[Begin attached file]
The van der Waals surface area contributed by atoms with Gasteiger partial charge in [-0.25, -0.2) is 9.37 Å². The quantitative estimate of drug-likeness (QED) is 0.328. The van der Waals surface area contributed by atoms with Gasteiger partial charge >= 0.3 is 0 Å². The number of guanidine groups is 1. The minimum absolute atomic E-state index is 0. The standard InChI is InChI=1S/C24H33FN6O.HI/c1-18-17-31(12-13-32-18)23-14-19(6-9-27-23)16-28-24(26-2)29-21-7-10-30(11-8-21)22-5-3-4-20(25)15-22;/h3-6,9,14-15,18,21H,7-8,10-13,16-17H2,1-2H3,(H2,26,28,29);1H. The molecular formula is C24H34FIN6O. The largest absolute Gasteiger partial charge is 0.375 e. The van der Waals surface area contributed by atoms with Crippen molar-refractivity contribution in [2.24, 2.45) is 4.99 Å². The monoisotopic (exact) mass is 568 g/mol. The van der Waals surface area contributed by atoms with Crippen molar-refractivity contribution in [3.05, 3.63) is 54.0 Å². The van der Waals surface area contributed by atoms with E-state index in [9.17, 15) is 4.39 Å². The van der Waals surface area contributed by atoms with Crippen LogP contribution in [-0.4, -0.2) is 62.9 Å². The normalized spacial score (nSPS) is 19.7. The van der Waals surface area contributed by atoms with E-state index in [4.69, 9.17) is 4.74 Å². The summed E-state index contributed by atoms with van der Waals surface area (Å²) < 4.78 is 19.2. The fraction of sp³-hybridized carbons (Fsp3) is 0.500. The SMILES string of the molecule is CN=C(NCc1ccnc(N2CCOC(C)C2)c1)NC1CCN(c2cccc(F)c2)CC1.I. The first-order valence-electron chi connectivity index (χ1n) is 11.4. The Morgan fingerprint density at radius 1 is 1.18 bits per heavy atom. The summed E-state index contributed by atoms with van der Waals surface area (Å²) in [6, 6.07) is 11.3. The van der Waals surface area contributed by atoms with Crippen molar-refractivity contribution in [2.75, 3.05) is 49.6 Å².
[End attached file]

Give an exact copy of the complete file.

The van der Waals surface area contributed by atoms with Gasteiger partial charge in [-0.25, -0.2) is 9.37 Å². The quantitative estimate of drug-likeness (QED) is 0.328. The van der Waals surface area contributed by atoms with Gasteiger partial charge >= 0.3 is 0 Å². The number of guanidine groups is 1. The minimum absolute atomic E-state index is 0. The standard InChI is InChI=1S/C24H33FN6O.HI/c1-18-17-31(12-13-32-18)23-14-19(6-9-27-23)16-28-24(26-2)29-21-7-10-30(11-8-21)22-5-3-4-20(25)15-22;/h3-6,9,14-15,18,21H,7-8,10-13,16-17H2,1-2H3,(H2,26,28,29);1H. The molecular formula is C24H34FIN6O. The largest absolute Gasteiger partial charge is 0.375 e. The van der Waals surface area contributed by atoms with Crippen molar-refractivity contribution in [2.24, 2.45) is 4.99 Å². The monoisotopic (exact) mass is 568 g/mol. The van der Waals surface area contributed by atoms with Crippen molar-refractivity contribution in [3.05, 3.63) is 54.0 Å². The van der Waals surface area contributed by atoms with E-state index in [9.17, 15) is 4.39 Å². The van der Waals surface area contributed by atoms with Crippen LogP contribution in [-0.4, -0.2) is 62.9 Å². The normalized spacial score (nSPS) is 19.7. The van der Waals surface area contributed by atoms with E-state index in [4.69, 9.17) is 4.74 Å². The summed E-state index contributed by atoms with van der Waals surface area (Å²) < 4.78 is 19.2. The fraction of sp³-hybridized carbons (Fsp3) is 0.500. The SMILES string of the molecule is CN=C(NCc1ccnc(N2CCOC(C)C2)c1)NC1CCN(c2cccc(F)c2)CC1.I. The first-order valence-electron chi connectivity index (χ1n) is 11.4. The Morgan fingerprint density at radius 1 is 1.18 bits per heavy atom. The summed E-state index contributed by atoms with van der Waals surface area (Å²) in [6, 6.07) is 11.3. The van der Waals surface area contributed by atoms with Crippen molar-refractivity contribution in [2.75, 3.05) is 49.6 Å².